An afternoon fog has settled on New England’s coast, and a weak, white sun is struggling to illuminate the peninsula of Prouts Neck, in Maine. Beyond an outcrop of dark rock as thick as a castle’s wall, a keeplike structure with a prominent balcony is silhouetted against the blank sky.
For more than a quarter of a century, the distinctive building in this picture was the home and studio of the reclusive American painter Winslow Homer (1836-1910), whom the National Gallery is about to celebrate with an exhibition of around 50 paintings. And according to the art historian Simon Schama, Homer’s “eerie” view of it, The Artist’s Studio in an Afternoon Fog (1894), is the closest to self-portraiture that this taciturn loner ever came.
Winslow who? If the name only summons in your mind a half-formed impression of his work, don’t beat yourself up: although Homer is beloved in his homeland, in this country he has languished in a sort of limbo. Indeed, that view of his studio shrouded in fog is a metaphor for his reception on this side of the pond – ever since 1878, when one of his pictures, The Cotton Pickers (1876), was first exhibited on these shores, and a careless cataloguer at the Royal Academy misidentified him as “W Horner”. A few years later, a British critic called him “Winslow Herron”.
The fact that there isn’t a single painting by Homer in a public collection here may, in part, explain this invisibility. Still, our museums are hardly awash with pictures by Edward Hopper – and what gallery-goer in Britain isn’t familiar with his realistic urban scenes of modern alienation?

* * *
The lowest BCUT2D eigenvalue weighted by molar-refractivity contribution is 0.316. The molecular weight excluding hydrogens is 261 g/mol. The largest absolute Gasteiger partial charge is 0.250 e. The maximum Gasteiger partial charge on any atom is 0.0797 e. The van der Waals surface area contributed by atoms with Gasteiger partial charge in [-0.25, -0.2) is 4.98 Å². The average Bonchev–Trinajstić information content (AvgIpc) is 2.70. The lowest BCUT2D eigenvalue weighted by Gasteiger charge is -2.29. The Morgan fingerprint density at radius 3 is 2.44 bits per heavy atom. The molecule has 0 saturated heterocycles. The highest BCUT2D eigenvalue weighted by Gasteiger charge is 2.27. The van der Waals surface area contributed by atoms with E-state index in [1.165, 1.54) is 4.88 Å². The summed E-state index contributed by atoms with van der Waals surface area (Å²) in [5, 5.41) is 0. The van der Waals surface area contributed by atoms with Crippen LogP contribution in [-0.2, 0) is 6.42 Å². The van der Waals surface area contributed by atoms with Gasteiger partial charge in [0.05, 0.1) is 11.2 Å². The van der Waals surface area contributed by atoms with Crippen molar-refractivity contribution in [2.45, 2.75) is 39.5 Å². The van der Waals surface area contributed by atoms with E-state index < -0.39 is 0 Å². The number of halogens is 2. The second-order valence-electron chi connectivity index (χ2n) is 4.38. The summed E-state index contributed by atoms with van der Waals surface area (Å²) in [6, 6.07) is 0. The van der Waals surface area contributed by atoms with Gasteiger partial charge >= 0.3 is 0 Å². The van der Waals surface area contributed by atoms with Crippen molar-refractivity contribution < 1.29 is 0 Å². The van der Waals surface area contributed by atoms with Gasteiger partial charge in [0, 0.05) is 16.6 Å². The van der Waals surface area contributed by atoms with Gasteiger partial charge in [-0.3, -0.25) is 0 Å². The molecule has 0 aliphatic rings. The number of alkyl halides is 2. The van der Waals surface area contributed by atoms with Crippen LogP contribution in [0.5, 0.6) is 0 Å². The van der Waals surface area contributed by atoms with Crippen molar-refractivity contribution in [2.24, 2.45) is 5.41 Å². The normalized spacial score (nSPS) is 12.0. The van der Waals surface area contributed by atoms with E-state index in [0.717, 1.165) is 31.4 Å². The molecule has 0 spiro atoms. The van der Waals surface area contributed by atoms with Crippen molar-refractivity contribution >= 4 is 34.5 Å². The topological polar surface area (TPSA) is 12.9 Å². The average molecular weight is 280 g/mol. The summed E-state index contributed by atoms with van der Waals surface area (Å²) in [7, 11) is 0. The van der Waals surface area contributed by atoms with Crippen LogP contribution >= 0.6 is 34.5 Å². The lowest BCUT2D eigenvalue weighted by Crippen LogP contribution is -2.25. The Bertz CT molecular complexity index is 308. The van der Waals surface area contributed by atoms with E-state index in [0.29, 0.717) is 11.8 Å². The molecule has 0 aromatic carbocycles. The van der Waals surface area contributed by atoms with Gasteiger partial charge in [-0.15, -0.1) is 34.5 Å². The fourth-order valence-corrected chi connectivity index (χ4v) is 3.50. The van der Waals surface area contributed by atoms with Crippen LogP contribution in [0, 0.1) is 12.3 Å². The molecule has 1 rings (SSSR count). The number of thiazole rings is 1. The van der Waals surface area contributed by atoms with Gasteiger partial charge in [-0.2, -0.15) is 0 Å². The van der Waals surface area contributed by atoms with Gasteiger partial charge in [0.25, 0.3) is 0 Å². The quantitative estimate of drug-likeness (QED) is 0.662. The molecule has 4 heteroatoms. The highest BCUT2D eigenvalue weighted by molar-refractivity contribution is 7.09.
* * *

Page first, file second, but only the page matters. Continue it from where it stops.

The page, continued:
Even an excellent 2006 exhibition at Dulwich Picture Gallery, Winslow Homer: Poet of the Sea, couldn’t shift the dial. Its then-director, Ian Dejardin, suggested that the artist’s low profile in Europe was “astonishing, almost perverse”. Yet 16 years later, Homer is still “largely unknown” in Britain, says the National Gallery’s director, Gabriele Finaldi.
It’s odd, and not only because, in America, Homer really is a household name. During his lifetime, he established himself as a quintessentially American painter, whose straightforward, unsentimental compositions were praised by Henry James in 1875 as “vivid” and “manly”. By his death in 1910, Homer was perhaps the most celebrated artist in America – and, says Chris Riopelle, co-curator of the National Gallery’s exhibition, which opens next month following a stint at New York’s Metropolitan Museum of Art, “his fame just grew from there. If you have any claims to visual literacy in the States, then you know Homer very well.”
Britain’s indifference to Homer is even stranger when you consider this biographical fact: in the early 1880s, long after he’d established himself as a painter, he decided to visit England and ended up in a tiny Northumbrian fishing village, where he stayed for more than 18 months. Even for scholars of his art who have no skin in the game of promoting it over here, this salt-wracked sojourn in Cullercoats, by the mouth of the River Tyne, a mile or so south of Whitley Bay on the North Sea, was – genuinely – a crux in his career, ushering in the grand, monumental vision of his later work for which he is most acclaimed. They say it’s grim up north, but something about the austere existence of those pre-industrial fisherfolk, in thrall to the mercurial whims of a merciless sea, moved Homer profoundly.